Constituency Profile - North West Norfolk

Sir Henry Bellingham. Picture: Matthew Usher.

Sir Henry Bellingham. Picture: Matthew Usher. - Credit: Matthew Usher

Apart from one four-year blip in New Labour's 1990s heydays, North West Norfolk has remained true blue for donkey's years.

A young Henry Bellingham MP joining protesting constituents at Clenchwarton, in 1993. Picture: EDP L

A young Henry Bellingham MP joining protesting constituents at Clenchwarton, in 1993. Picture: EDP Library

Britain's first Prime Minister, Sir Robert Walpole, celebrated his election victories in the Duke's Head Hotel, on King's Lynn's Tuesday Market Place, in the 1700s.

Sitting MP Sir Henry Bellingham has been raising a glass after all but one of the elections he has contested since he was first elected in 1983.

MORE - Previous election results for North West Norfolk

You may also want to watch:

If Brexit is the only issue this time around, you might see a pro-Brexit MP as a shoo-in for a pro-Brexit constitueency he has held for all but four of the last 34 years.

But Brexit has several potential fault lines where North West Norfolk is concerned.

Most Read

Farmers who are the backbone of the local economy stand to lose subsidy payments when we leave the EU. Will the Tories pledge to keep them in place, or might some of the rural vote baulk and vote tactically for a remainer?

MORE - Migrant workers vital for farms and care sector While many EU citizens resident in West Norfolk will be enable to vote, many farming-related businesses in the area feel they would be unable to operate without migrant labour, much of it drawn from eastern European communities in King's Lynn and nearby towns.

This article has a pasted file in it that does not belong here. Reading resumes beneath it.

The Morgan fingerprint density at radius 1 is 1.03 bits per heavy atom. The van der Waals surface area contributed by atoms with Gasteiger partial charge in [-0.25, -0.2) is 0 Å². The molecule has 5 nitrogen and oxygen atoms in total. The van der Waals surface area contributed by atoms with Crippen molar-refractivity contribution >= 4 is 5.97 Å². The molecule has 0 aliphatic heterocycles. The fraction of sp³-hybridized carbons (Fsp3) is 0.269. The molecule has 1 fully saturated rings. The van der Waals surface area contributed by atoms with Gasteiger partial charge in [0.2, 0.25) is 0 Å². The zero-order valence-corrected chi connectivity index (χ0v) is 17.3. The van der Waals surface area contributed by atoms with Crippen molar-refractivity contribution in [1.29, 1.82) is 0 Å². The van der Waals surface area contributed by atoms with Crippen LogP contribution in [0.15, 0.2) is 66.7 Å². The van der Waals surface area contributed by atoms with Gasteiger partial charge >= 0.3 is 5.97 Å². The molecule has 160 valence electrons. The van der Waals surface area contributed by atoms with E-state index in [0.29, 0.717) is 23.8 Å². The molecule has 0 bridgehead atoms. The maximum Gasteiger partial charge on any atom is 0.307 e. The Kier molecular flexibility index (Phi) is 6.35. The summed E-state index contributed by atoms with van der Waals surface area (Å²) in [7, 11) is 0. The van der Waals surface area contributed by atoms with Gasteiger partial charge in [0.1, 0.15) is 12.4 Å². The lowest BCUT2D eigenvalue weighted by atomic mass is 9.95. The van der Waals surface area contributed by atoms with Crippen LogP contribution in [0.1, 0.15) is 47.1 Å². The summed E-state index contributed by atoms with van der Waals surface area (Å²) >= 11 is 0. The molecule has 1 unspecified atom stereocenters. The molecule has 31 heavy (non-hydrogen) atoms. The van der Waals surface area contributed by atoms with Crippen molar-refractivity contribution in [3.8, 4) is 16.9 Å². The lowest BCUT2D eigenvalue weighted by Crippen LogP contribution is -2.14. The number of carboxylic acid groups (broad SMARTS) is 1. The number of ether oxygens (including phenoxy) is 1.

As yet they still have no concrete assurance that they will be allowed to remain post-Brexit. All the government has said up until now is it depends how the rest of the EU proposes to treat Britons living abroad.

MORE - Foreign nurses needed reassuring over BrexitAnother employer which depends on foreign labour is the Queen Elizabeth Hospital, whose financial problems in recent years have stemmed from having to pay expensive agency workers because it has not being able to recruit enough permanent staff.

While the Brexit bus almost certainly won't bring another £350m a week to the NHS, health chiefs hope it won't be giving nurses from Portugal and other EU countries a one way ticket home.

MORE: Will our fishing fleet be sold down the river in Brexit talks?Down at the Fisher Fleet, they reckon every fisherman supports another 10 jobs ashore. Our fishermen and their families have seen the Common Fisheries Policy devastate their industry and hand their seas to foreign boats and quota mongers.

Now they fear instead of getting their waters and their fish back, they'll be sold down the river as a bargaining chip once negotiations begin in earnest.

Become a Supporter

This newspaper has been a central part of community life for many years. Our industry faces testing times, which is why we're asking for your support. Every contribution will help us continue to produce local journalism that makes a measurable difference to our community.

Become a Supporter
Comments powered by Disqus